When the Pennsylvania State System of Higher Education earlier this month hiked tuition at our 14 state universities, it struck a nerve with state Treasurer Joe Torsella.
A Democrat who took office in January, Torsella oversees college savings plans, including one he instituted that's funded with philanthropic and family donations, not tax dollars, available to every child born in the state.
So, he naturally called a new 3.5 percent tuition increase from PASSHE "deeply disappointing." He said our higher ed system needs reform. He said, "Forcing overburdened families to pay more is not the right path forward."
It didn't surprise me that Torsella spoke out. It surprised me that few others did.
Then again, this is a Pennsylvania pattern: Those in power make bad decisions after not dealing with recurring problems, and everybody else shrugs.
Recurrent problems in this case include rising costs, changing demographics, unsustainable union contracts and pension payouts, legislative inattention, questionable governance, and a PASSHE deficit of $72 million, half of which is to be paid off by middle-class students and families.
Sound familiar? Of course it does, it's Pennsylvania's Groundhog Day.
It's like the annual state budget and every other state problem. Nobody pays attention to trends. Nobody adjusts policy to reality. Nobody works toward anything other than their next job or election.
Our policymakers are shortsighted, small-thinking, and wrong.
There are multiple reasons why they're wrong on new tuition hikes.
Pennsylvania already has the nation's second-highest college debt, according to a CNBC report last week. The average in the state is $34,798.
Tuition and fees for in-state students at Pennsylvania's tax-supported universities are the nation's third-highest, according to the nonprofit College Board.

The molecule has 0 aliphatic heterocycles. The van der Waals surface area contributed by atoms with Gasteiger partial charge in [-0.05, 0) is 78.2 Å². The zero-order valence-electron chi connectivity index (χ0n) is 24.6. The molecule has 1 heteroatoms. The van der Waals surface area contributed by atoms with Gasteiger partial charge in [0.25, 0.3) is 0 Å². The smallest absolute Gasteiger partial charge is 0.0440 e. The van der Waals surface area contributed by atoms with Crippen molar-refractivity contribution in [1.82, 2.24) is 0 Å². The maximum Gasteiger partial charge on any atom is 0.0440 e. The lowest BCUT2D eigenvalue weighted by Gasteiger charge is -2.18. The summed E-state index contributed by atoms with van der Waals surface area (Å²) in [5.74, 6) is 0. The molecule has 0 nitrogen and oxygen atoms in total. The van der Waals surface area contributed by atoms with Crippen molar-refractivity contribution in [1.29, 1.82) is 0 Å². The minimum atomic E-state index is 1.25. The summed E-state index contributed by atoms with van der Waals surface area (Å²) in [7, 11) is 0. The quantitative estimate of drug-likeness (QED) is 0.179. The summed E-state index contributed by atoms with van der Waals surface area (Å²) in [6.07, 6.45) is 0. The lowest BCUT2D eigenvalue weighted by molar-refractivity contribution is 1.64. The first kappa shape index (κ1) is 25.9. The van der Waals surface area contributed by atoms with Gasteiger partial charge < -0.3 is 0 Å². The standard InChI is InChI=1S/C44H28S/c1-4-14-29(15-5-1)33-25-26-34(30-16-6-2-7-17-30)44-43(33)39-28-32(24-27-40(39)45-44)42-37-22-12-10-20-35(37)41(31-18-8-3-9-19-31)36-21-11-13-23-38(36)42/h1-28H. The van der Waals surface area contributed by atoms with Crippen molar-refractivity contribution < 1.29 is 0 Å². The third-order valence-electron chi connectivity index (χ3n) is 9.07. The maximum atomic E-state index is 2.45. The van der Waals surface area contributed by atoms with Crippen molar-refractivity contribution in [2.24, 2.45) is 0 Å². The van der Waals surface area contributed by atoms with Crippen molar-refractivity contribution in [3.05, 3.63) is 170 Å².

Think there's a correlation?
New York state just made its college system tuition-free for middle-class students. Maybe out-of-state, higher-paying New York students attending or thinking about our state schools close to New York – Edinboro, Mansfield, East Stroudsburg – will think again, and further drop already shrinking enrollment here.
The Inquirer and Daily News reported last week on a new study – which cost PASSHE nearly $400,000 – critical of PASSHE's structure, governance, and leadership.
The 14 university presidents keep getting raises. They make around a quarter-million dollars a year, some more, according to PASSHE data.
And the head of the system, Frank Brogan (who makes $346,000 a year), is leaving.
Meanwhile, in an economy requiring at least some post-secondary education for the overwhelming majority of new jobs, there's this: Current U.S. Census data show that the percentage of Pennsylvanians with a college degree (28.6 percent) is below the national average, lower than every other mid-Atlantic state and lower than every other northeastern state.
And what are we doing about it? We're hiking tuition. Just like last year. And the year before that.
(Tuition also is going up at costlier "state-related" schools: Penn State, Temple, Lincoln, and Pitt.)
"I think we're making a terrible mistake," Torsella tells me. "The life raft of our economy is a higher level of education across the state."
Are there answers?
Torsella says, "State investment in higher education is clearly inadequate," and institutions need to look at cost drivers and seriously discuss reversing them.
But here's the thing. Data from the Colorado-based State Higher Education Executive Officers Association shows Pennsylvania slashed higher ed funding by nearly 20 percent between 2011 and 2016, one of only five states making such deep cuts. (The pending state budget includes a 2 percent PASSHE increase.)
Our legislature, demonstrably, can't act with any foresight in any area. Why would higher ed be different? And PASSHE hasn't exactly shown itself as a breeding ground of innovation.
Meanwhile, more than 25,000 state university students, almost a quarter of the statewide total, from Philly and its four collar counties are paying more.